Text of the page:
|19 February 2010|
Many bases must be covered for a basketball game to run smoothly.
One of the people in Europe who makes sure that this happens is Mick Howell.
A former referee, Howell is a FIBA Europe observer and instructor and FIBA Commissioner.
He is at the heart of what takes place before, during and after games.
An Englishman, Howell now resides in Sweden and shares his tremendous experience in basketball with referees.
Here, Howell gives some insight into his background, and the pivotal job he does for European basketball.
Mick, you recently left the United Kingdom for Sweden to work with referees. What is your history in basketball, both as a player and as a referee?
Mick: I first started playing basketball at school and then in the early seventies formed a club in Hoddesdon, Hertfordshire, called the Jokers Basketball Club. As the name suggests - it was purely social. We then decided to join the local league to get more games but to do that, we had to have two qualified referees of which I said that I would be one and attended the necessary course. This is how I started refereeing and I liked it so much, I eventually did more refereeing than playing.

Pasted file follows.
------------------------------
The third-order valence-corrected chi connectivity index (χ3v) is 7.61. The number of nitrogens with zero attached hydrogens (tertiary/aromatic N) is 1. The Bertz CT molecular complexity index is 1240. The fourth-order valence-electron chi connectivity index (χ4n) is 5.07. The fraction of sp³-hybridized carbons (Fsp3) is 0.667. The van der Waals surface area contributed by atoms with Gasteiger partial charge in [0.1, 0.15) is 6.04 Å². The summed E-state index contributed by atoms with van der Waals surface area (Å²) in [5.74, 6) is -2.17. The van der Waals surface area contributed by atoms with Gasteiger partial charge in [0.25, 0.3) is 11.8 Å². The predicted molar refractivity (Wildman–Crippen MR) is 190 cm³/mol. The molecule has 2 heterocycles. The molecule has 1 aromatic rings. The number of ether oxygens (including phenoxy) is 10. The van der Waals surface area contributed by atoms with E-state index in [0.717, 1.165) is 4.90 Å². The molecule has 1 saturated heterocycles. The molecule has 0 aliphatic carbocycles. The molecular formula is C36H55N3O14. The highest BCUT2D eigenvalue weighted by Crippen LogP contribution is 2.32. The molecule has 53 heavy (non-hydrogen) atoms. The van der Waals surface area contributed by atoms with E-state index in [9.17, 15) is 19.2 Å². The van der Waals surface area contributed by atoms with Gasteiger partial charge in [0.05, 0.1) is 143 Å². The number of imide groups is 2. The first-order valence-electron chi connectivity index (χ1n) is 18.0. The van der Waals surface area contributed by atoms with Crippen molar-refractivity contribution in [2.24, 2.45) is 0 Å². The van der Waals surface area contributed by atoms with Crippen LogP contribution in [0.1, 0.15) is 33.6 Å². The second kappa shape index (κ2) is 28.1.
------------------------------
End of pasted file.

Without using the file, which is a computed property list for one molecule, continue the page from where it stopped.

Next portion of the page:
How did it take off from that point?
Mick: I then worked my way up the qualifications for refereeing and started doing the national league games in 1976. I was then invited to become a FIBA referee in 1984 but 10 days before I left for the clinic in Malta, I broke my ankle. This put me back two years. I went again in 1986 to Pula, in Yugoslavia, and then to Athens, Greece, in 1987, and became a FIBA referee. I refereed all over Europe doing various games. I went to the Youth Olympics in Denmark and refereed the final and in 2001, I went to the World Student Games in Beijing. This was the biggest tournament that I attended and I decided that it was time to stop. I had completed 25 years in the English domestic league. My son was playing cadet level and I wanted to go and see him play. He made the England Cadet B team, but never quite made it to the main team in 2003.
So you then made a change and became a FIBA Commissioner? What did that entail?